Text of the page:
Why cfDNA has caused a revolution in genetic diagnostics

Written November 11, 2021. Revised by Celina Whalley, April 26, 2024

There's been a revolution. It comes in the form of cell free DNA (cfDNA), which is changing patient pathways for the better across the globe. Due to its nature, cfDNA is considered as an excellent biomarker and source of genetic information.

Cell free DNA is thought to originate predominantly from cells that undergo programmed cell death (otherwise known as apoptosis) as part of the natural process of tissue regeneration.1,2 DNA released in this manner is systematically fragmented in small pieces (average length of 166 bp) and can therefore seep through cell and tissue layers eventually ending up in the circulatory system.3,4

Currently in genetic diagnostics, especially in the oncology and prenatal fields, cfDNA originating from tumor cells ,known as circulating tumour DNA (ctDNA) and placental tissue (cell free fetal DNA (cffDNA)) is sequenced to find tumor mutations and fetal genetic disorders, respectively.5,6

It's not easy though and recovery and analysis of cfDNA does not come without its challenges.

There are three main problems to overcome:

Problem one: there is not much of it. In fact it ranges from 1.6 to 23.7 ng/ml of plasma and it is avidly degraded by DNAse enzymes present in our bloodstreams with a half-life of approximately 16 minutes.7,8

Problem two: it requires DNA extraction techniques capable of recovering very small fragments of DNA.9

Problem three: it is at risk of being "contaminated" by genomic DNA released from white blood cells which start degrading over time from the point of blood draw.10

This final aspect is particularly problematic when blood samples are collected far away from the centre of testing and need to be shipped nationally, or even internationally, across long distances. Therefore, following the correct pre-analytical procedures for blood collection and processing is necessary to ensure the recovery of high-purity cfDNA and, consequentially, a higher diagnostic testing success rate. 11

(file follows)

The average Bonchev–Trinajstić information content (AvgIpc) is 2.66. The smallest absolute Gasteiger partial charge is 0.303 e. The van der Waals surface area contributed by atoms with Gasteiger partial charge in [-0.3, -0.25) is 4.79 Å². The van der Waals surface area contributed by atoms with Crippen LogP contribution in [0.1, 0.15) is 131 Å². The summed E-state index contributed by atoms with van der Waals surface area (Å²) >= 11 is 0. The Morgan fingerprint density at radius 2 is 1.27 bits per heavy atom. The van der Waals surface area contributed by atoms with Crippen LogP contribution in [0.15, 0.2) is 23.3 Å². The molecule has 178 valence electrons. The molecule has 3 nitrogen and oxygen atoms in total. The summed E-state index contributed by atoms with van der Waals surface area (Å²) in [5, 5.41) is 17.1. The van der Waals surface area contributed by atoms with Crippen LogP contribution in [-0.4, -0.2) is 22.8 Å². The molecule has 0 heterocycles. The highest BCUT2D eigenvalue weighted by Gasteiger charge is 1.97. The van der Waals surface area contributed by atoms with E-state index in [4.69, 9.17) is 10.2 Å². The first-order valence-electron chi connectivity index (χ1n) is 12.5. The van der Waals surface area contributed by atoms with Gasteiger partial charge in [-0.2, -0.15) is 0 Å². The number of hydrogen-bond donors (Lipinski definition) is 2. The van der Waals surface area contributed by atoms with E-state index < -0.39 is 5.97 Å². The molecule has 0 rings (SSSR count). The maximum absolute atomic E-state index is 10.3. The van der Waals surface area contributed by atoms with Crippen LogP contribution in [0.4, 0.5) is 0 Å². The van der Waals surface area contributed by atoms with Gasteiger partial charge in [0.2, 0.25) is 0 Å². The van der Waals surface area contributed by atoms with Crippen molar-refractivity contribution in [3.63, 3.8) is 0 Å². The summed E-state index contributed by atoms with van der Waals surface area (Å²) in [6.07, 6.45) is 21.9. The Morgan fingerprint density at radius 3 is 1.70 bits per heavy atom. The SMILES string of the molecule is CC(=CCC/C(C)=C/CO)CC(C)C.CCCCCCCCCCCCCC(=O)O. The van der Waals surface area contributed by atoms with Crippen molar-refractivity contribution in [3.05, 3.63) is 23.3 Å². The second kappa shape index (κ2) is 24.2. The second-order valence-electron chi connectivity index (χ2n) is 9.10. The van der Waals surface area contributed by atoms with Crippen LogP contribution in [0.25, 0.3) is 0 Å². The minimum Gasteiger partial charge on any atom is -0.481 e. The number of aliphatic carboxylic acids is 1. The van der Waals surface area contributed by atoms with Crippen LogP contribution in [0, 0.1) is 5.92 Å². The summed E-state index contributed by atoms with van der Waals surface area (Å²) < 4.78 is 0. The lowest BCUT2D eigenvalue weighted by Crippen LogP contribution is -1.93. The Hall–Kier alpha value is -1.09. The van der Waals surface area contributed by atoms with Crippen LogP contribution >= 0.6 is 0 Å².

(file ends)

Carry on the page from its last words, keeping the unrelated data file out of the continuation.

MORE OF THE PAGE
Additionally, specifically dedicated blood collection tubes containing a fixing agent capable of "freezing" blood cells and therefore causing a delay in cell degradation have also been developed to minimize the genomic DNA "contamination" issue.9,12

What is best laboratory practice?

Multiple studies have been conducted to investigate the best laboratory procedures for processing blood samples upon arrival at testing centres. These found that plasma deliver better quality cfDNA compared to serum, probably due to the increase in white blood cell degradation during the clotting procedure.13,14

An analysis on quantity and quality of cfDNA extracted from plasma separated from the blood cell portion at different intervals found that "contamination" from white blood cell DNA is visible at 24 hours post blood draw when using standard K2EDTA tubes; while use of blood cell stabilising tubes delays this event up to 72 hours or even up to 14 days. 9,10,12

Other blood storage factors, such as storage conditions at 4°C, or room temperature, different fixing agents within blood cell-stabilizing tubes, freezing/thawing of extracted cfDNA, do not affect cfDNA quantity or quality.9,10,13 However, freezing/thawing of plasma for up to three times was found to cause a slight degradation of larger cfDNA fragments towards smaller fragment sizes, albeit leaving the overall cfDNA quantity unchanged.13